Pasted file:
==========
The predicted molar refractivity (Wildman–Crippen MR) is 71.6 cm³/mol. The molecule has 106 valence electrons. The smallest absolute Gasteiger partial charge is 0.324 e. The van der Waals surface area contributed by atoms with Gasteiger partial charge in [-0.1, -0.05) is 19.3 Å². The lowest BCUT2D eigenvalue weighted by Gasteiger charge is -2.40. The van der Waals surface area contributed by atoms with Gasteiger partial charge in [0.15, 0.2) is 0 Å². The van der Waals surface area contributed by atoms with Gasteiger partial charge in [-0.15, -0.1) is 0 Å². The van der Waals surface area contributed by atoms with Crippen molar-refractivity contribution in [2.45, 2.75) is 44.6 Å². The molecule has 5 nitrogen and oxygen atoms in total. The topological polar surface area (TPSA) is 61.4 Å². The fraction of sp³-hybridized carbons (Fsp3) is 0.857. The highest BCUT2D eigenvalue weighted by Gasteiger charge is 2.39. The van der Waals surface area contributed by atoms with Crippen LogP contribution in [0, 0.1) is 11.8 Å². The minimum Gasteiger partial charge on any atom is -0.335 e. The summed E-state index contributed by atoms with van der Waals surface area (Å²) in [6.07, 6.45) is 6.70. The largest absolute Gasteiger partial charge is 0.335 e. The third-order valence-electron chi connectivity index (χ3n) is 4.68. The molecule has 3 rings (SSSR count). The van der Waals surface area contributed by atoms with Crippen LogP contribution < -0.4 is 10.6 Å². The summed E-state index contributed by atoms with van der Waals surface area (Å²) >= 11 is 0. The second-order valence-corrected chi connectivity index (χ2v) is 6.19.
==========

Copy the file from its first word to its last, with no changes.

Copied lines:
The predicted molar refractivity (Wildman–Crippen MR) is 71.6 cm³/mol. The molecule has 106 valence electrons. The smallest absolute Gasteiger partial charge is 0.324 e. The van der Waals surface area contributed by atoms with Gasteiger partial charge in [-0.1, -0.05) is 19.3 Å². The lowest BCUT2D eigenvalue weighted by Gasteiger charge is -2.40. The van der Waals surface area contributed by atoms with Gasteiger partial charge in [0.15, 0.2) is 0 Å². The van der Waals surface area contributed by atoms with Gasteiger partial charge in [-0.15, -0.1) is 0 Å². The van der Waals surface area contributed by atoms with Crippen molar-refractivity contribution in [2.45, 2.75) is 44.6 Å². The molecule has 5 nitrogen and oxygen atoms in total. The topological polar surface area (TPSA) is 61.4 Å². The fraction of sp³-hybridized carbons (Fsp3) is 0.857. The highest BCUT2D eigenvalue weighted by Gasteiger charge is 2.39. The van der Waals surface area contributed by atoms with Crippen LogP contribution in [0, 0.1) is 11.8 Å². The minimum Gasteiger partial charge on any atom is -0.335 e. The summed E-state index contributed by atoms with van der Waals surface area (Å²) in [6.07, 6.45) is 6.70. The largest absolute Gasteiger partial charge is 0.335 e. The third-order valence-electron chi connectivity index (χ3n) is 4.68. The molecule has 3 rings (SSSR count). The van der Waals surface area contributed by atoms with Crippen LogP contribution < -0.4 is 10.6 Å². The summed E-state index contributed by atoms with van der Waals surface area (Å²) >= 11 is 0. The second-order valence-corrected chi connectivity index (χ2v) is 6.19.